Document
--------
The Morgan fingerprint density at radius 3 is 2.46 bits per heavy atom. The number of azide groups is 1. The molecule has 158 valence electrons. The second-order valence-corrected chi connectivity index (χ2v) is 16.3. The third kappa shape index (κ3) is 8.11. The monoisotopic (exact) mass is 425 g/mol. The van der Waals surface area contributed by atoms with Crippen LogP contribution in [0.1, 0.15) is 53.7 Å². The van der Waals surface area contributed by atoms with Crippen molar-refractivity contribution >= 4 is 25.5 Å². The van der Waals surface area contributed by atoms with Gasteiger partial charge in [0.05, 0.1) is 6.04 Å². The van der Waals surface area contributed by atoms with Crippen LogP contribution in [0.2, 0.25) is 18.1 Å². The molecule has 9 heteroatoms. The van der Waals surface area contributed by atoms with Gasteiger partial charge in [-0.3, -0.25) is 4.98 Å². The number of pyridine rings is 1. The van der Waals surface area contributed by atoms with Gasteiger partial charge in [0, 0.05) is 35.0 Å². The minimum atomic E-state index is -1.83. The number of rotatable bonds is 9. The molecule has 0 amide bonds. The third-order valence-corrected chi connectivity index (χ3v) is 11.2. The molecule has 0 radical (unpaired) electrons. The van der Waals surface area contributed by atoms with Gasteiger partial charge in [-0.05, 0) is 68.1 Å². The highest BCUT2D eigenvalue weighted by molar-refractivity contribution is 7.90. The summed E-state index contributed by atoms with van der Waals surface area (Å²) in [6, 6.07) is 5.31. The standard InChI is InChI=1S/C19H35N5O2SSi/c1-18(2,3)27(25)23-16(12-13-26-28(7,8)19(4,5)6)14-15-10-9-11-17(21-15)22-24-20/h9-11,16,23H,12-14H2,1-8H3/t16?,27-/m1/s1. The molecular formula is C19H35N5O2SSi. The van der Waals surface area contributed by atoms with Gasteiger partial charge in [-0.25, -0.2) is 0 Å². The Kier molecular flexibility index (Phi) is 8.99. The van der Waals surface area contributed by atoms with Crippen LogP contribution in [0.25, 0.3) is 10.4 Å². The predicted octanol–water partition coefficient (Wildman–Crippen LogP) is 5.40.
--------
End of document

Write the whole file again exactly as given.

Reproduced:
The Morgan fingerprint density at radius 3 is 2.46 bits per heavy atom. The number of azide groups is 1. The molecule has 158 valence electrons. The second-order valence-corrected chi connectivity index (χ2v) is 16.3. The third kappa shape index (κ3) is 8.11. The monoisotopic (exact) mass is 425 g/mol. The van der Waals surface area contributed by atoms with Crippen LogP contribution in [0.1, 0.15) is 53.7 Å². The van der Waals surface area contributed by atoms with Crippen molar-refractivity contribution >= 4 is 25.5 Å². The van der Waals surface area contributed by atoms with Gasteiger partial charge in [0.05, 0.1) is 6.04 Å². The van der Waals surface area contributed by atoms with Crippen LogP contribution in [0.2, 0.25) is 18.1 Å². The molecule has 9 heteroatoms. The van der Waals surface area contributed by atoms with Gasteiger partial charge in [-0.3, -0.25) is 4.98 Å². The number of pyridine rings is 1. The van der Waals surface area contributed by atoms with Gasteiger partial charge in [0, 0.05) is 35.0 Å². The minimum atomic E-state index is -1.83. The number of rotatable bonds is 9. The molecule has 0 amide bonds. The third-order valence-corrected chi connectivity index (χ3v) is 11.2. The molecule has 0 radical (unpaired) electrons. The van der Waals surface area contributed by atoms with Gasteiger partial charge in [-0.05, 0) is 68.1 Å². The highest BCUT2D eigenvalue weighted by molar-refractivity contribution is 7.90. The summed E-state index contributed by atoms with van der Waals surface area (Å²) in [6, 6.07) is 5.31. The standard InChI is InChI=1S/C19H35N5O2SSi/c1-18(2,3)27(25)23-16(12-13-26-28(7,8)19(4,5)6)14-15-10-9-11-17(21-15)22-24-20/h9-11,16,23H,12-14H2,1-8H3/t16?,27-/m1/s1. The molecular formula is C19H35N5O2SSi. The van der Waals surface area contributed by atoms with Gasteiger partial charge in [-0.25, -0.2) is 0 Å². The Kier molecular flexibility index (Phi) is 8.99. The van der Waals surface area contributed by atoms with Crippen LogP contribution in [0.25, 0.3) is 10.4 Å². The predicted octanol–water partition coefficient (Wildman–Crippen LogP) is 5.40.